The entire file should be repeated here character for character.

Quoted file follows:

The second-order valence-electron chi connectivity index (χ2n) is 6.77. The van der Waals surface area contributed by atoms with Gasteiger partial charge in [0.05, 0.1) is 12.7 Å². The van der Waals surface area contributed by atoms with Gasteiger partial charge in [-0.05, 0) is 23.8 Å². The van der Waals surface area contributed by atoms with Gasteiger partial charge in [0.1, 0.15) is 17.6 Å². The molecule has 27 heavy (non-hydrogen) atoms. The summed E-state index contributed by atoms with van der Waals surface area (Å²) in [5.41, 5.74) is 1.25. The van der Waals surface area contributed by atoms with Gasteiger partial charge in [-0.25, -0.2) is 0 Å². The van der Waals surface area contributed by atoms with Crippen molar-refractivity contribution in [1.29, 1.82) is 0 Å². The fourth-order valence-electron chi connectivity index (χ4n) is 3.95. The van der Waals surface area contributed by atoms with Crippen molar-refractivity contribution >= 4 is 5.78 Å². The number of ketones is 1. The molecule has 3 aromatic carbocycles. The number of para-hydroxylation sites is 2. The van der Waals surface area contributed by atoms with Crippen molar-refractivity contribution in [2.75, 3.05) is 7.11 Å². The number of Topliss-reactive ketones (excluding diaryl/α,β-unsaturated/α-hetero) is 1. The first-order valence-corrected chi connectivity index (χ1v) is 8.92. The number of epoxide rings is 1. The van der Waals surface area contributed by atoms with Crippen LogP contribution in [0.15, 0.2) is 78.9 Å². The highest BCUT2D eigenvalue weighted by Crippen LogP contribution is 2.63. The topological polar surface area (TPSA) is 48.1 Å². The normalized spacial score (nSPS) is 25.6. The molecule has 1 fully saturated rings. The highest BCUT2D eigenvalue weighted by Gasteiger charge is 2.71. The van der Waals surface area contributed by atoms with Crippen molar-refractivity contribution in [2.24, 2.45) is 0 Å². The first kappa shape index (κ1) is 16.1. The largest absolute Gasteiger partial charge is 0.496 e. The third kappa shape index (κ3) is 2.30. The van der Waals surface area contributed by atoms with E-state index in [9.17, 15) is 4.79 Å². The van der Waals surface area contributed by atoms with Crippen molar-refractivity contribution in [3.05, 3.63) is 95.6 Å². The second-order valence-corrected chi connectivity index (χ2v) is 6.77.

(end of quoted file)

The second-order valence-electron chi connectivity index (χ2n) is 6.77. The van der Waals surface area contributed by atoms with Gasteiger partial charge in [0.05, 0.1) is 12.7 Å². The van der Waals surface area contributed by atoms with Gasteiger partial charge in [-0.05, 0) is 23.8 Å². The van der Waals surface area contributed by atoms with Gasteiger partial charge in [0.1, 0.15) is 17.6 Å². The molecule has 27 heavy (non-hydrogen) atoms. The summed E-state index contributed by atoms with van der Waals surface area (Å²) in [5.41, 5.74) is 1.25. The van der Waals surface area contributed by atoms with Gasteiger partial charge in [-0.25, -0.2) is 0 Å². The van der Waals surface area contributed by atoms with Crippen molar-refractivity contribution in [1.29, 1.82) is 0 Å². The fourth-order valence-electron chi connectivity index (χ4n) is 3.95. The van der Waals surface area contributed by atoms with Crippen molar-refractivity contribution >= 4 is 5.78 Å². The number of ketones is 1. The molecule has 3 aromatic carbocycles. The number of para-hydroxylation sites is 2. The van der Waals surface area contributed by atoms with Crippen molar-refractivity contribution in [2.75, 3.05) is 7.11 Å². The number of Topliss-reactive ketones (excluding diaryl/α,β-unsaturated/α-hetero) is 1. The first-order valence-corrected chi connectivity index (χ1v) is 8.92. The number of epoxide rings is 1. The van der Waals surface area contributed by atoms with Crippen LogP contribution in [0.15, 0.2) is 78.9 Å². The highest BCUT2D eigenvalue weighted by Crippen LogP contribution is 2.63. The topological polar surface area (TPSA) is 48.1 Å². The normalized spacial score (nSPS) is 25.6. The molecule has 1 fully saturated rings. The highest BCUT2D eigenvalue weighted by Gasteiger charge is 2.71. The van der Waals surface area contributed by atoms with Crippen molar-refractivity contribution in [2.24, 2.45) is 0 Å². The first kappa shape index (κ1) is 16.1. The largest absolute Gasteiger partial charge is 0.496 e. The third kappa shape index (κ3) is 2.30. The van der Waals surface area contributed by atoms with E-state index in [9.17, 15) is 4.79 Å². The van der Waals surface area contributed by atoms with Crippen molar-refractivity contribution in [3.05, 3.63) is 95.6 Å². The second-order valence-corrected chi connectivity index (χ2v) is 6.77.